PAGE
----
Basically, Hugh Hughes is still brilliant. Every time I see one of his shows I think “Hmmm… Will this be the one where the schtick gets old?” and then he’s brilliant, and it doesn’t.
HOME SWEET HOME
One final mention now for a show that isn’t really a show, because it’s a MASSIVE CRAFTING PROJECT. *boner*
Subject to change were at Spill fest to create an enormous mini-Ipswich, where each resident constructs and decorates their own property while listening to a community radio station, and sending letters to one another via the postman, who operated to a strict every-ten-minutes schedule. It’s a wonderful concept which ultimately comes down to expressing yourself creatively while listening to music. If I was a religious woman, this is what my heaven would be (except the postman would be naked, but it’s close enough). LOVED IT.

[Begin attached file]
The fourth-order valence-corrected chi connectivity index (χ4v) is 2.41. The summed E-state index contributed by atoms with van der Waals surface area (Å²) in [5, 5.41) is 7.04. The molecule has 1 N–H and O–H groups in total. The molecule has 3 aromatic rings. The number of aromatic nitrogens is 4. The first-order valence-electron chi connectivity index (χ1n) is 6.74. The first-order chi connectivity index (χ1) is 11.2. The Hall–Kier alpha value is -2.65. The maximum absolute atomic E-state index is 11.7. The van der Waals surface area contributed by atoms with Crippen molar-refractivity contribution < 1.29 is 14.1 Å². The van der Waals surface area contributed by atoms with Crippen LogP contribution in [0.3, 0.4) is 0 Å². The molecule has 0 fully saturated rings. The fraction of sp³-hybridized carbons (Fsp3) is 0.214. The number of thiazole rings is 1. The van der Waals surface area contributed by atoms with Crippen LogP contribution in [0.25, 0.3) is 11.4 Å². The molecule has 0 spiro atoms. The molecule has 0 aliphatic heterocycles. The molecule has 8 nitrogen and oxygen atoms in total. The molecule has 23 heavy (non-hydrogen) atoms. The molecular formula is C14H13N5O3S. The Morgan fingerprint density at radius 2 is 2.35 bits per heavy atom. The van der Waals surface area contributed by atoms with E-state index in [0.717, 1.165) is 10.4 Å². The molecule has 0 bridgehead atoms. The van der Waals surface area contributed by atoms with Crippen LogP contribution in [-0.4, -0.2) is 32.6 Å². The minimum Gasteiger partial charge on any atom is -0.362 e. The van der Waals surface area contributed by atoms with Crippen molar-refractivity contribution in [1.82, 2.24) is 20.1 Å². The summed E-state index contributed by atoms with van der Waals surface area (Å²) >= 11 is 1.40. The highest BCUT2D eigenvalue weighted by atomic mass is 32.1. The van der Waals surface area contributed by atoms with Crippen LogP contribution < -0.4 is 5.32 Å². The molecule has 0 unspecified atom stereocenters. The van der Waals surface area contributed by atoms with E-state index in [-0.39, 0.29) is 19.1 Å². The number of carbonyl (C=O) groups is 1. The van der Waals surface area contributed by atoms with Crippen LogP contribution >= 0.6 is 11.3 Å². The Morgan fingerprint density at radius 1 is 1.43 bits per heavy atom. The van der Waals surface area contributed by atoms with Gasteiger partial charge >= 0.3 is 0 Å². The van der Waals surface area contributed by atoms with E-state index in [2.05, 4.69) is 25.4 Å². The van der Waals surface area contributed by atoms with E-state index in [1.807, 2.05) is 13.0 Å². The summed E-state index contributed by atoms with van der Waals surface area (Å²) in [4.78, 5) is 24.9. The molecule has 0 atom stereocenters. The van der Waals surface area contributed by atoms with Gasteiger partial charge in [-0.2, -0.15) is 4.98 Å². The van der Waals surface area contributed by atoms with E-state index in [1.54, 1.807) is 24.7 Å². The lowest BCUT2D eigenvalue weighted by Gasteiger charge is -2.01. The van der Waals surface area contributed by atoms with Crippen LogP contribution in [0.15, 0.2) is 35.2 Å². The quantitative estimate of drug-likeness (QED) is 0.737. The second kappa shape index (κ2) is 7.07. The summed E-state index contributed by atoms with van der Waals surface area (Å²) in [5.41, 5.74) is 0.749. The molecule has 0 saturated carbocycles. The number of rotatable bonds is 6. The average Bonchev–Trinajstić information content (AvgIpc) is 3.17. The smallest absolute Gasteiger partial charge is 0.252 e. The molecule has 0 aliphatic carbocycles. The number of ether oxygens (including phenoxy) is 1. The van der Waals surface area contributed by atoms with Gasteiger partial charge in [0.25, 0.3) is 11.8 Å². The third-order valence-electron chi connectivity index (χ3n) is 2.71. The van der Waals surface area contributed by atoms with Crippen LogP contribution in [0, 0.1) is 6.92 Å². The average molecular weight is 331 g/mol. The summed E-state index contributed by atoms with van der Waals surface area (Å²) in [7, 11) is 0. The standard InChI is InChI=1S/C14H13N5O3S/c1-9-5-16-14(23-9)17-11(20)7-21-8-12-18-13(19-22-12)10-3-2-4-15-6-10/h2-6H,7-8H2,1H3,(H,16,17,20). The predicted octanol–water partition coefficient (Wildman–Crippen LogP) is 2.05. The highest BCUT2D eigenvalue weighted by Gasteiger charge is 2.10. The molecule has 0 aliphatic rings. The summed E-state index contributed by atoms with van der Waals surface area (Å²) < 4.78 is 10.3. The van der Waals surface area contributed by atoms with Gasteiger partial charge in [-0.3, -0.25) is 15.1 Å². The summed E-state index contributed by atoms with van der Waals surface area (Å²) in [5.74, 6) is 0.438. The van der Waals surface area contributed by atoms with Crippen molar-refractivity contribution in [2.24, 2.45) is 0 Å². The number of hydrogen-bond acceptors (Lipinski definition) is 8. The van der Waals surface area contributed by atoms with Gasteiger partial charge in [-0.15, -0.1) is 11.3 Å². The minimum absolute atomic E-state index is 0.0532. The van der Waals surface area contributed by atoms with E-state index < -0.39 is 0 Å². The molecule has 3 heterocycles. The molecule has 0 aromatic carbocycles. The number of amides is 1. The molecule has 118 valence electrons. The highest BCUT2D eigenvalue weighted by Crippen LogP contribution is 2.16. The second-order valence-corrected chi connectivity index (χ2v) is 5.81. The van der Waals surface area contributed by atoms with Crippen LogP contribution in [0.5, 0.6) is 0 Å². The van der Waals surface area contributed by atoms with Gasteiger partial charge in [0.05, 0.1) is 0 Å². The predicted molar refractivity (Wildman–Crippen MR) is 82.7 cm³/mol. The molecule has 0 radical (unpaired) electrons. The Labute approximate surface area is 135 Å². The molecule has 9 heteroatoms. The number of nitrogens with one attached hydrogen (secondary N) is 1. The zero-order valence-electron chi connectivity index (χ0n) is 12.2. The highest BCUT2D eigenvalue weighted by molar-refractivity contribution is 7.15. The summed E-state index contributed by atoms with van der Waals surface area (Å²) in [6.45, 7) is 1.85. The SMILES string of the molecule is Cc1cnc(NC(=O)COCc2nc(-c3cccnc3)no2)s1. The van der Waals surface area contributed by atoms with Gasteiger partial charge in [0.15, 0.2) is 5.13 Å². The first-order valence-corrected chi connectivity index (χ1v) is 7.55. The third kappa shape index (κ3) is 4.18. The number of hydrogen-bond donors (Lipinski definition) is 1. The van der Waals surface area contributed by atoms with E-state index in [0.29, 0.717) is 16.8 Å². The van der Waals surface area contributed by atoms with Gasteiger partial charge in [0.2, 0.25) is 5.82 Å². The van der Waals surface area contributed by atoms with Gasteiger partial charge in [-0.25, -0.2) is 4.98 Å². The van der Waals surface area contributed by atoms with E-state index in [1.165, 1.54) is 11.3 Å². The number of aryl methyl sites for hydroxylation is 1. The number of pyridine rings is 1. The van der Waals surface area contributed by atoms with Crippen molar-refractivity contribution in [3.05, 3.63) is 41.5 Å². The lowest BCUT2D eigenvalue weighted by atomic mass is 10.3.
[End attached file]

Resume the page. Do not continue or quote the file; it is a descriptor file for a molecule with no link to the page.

Today has been the first in a four day run of treats so OBVIOUSLY I woke up feeling like a bag of those lipo slops that they use for soap in Fight Club. I was out of honey and lemon Strepsils by about ten past nine and then accidentally bought the fucking CHILLI POWDER flavour Strepsils while walking round Boots in a daze. It’s basically Christmas Eve in Boots already. You can tell because they make you pay an extra £2 to buy lipstick that comes in a fucking box.
So the first of my treat days (planned since about June or something) involved stumbling around town, occasionally putting things in my mouth (cake!), composing whisky prayers and generally cursing old me for buying a ticket for a 9pm show this evening. NINE PM. If I’d booked for the 6pm I could have been in bed by 8. I can be such a twat sometimes.